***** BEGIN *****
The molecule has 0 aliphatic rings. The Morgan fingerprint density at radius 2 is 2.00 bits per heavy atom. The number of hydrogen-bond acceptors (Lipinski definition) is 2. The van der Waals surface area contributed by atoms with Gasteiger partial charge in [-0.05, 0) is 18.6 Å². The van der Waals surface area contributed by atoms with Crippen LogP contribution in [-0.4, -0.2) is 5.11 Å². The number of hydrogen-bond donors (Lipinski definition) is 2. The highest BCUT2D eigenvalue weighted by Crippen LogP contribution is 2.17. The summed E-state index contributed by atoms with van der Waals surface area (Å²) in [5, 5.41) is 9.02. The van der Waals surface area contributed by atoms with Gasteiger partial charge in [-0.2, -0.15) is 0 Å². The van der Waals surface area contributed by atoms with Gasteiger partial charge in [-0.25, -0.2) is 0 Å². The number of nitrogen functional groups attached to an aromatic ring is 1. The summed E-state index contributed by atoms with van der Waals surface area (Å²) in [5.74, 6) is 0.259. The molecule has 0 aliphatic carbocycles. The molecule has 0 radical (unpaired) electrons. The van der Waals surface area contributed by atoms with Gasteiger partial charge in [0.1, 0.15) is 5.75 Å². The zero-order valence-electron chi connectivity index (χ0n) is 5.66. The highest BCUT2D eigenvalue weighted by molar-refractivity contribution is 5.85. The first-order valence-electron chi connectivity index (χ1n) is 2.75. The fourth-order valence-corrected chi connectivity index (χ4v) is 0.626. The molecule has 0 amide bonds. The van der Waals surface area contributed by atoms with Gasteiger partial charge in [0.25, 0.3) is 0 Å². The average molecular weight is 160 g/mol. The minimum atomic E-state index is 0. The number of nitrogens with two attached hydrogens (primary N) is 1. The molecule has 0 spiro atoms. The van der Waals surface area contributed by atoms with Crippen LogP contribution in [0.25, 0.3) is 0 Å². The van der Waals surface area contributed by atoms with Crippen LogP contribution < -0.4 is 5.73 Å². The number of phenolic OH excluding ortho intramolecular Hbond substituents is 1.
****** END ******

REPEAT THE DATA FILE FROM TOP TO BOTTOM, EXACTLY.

The molecule has 0 aliphatic rings. The Morgan fingerprint density at radius 2 is 2.00 bits per heavy atom. The number of hydrogen-bond acceptors (Lipinski definition) is 2. The van der Waals surface area contributed by atoms with Gasteiger partial charge in [-0.05, 0) is 18.6 Å². The van der Waals surface area contributed by atoms with Crippen LogP contribution in [-0.4, -0.2) is 5.11 Å². The number of hydrogen-bond donors (Lipinski definition) is 2. The highest BCUT2D eigenvalue weighted by Crippen LogP contribution is 2.17. The summed E-state index contributed by atoms with van der Waals surface area (Å²) in [5, 5.41) is 9.02. The van der Waals surface area contributed by atoms with Gasteiger partial charge in [-0.2, -0.15) is 0 Å². The van der Waals surface area contributed by atoms with Gasteiger partial charge in [-0.25, -0.2) is 0 Å². The number of nitrogen functional groups attached to an aromatic ring is 1. The summed E-state index contributed by atoms with van der Waals surface area (Å²) in [5.74, 6) is 0.259. The molecule has 0 aliphatic carbocycles. The molecule has 0 radical (unpaired) electrons. The van der Waals surface area contributed by atoms with Gasteiger partial charge in [0.1, 0.15) is 5.75 Å². The zero-order valence-electron chi connectivity index (χ0n) is 5.66. The highest BCUT2D eigenvalue weighted by molar-refractivity contribution is 5.85. The first-order valence-electron chi connectivity index (χ1n) is 2.75. The fourth-order valence-corrected chi connectivity index (χ4v) is 0.626. The molecule has 0 amide bonds. The van der Waals surface area contributed by atoms with Gasteiger partial charge in [0.25, 0.3) is 0 Å². The average molecular weight is 160 g/mol. The minimum atomic E-state index is 0. The number of nitrogens with two attached hydrogens (primary N) is 1. The molecule has 0 spiro atoms. The van der Waals surface area contributed by atoms with Crippen LogP contribution in [0.25, 0.3) is 0 Å². The van der Waals surface area contributed by atoms with Crippen LogP contribution < -0.4 is 5.73 Å². The number of phenolic OH excluding ortho intramolecular Hbond substituents is 1.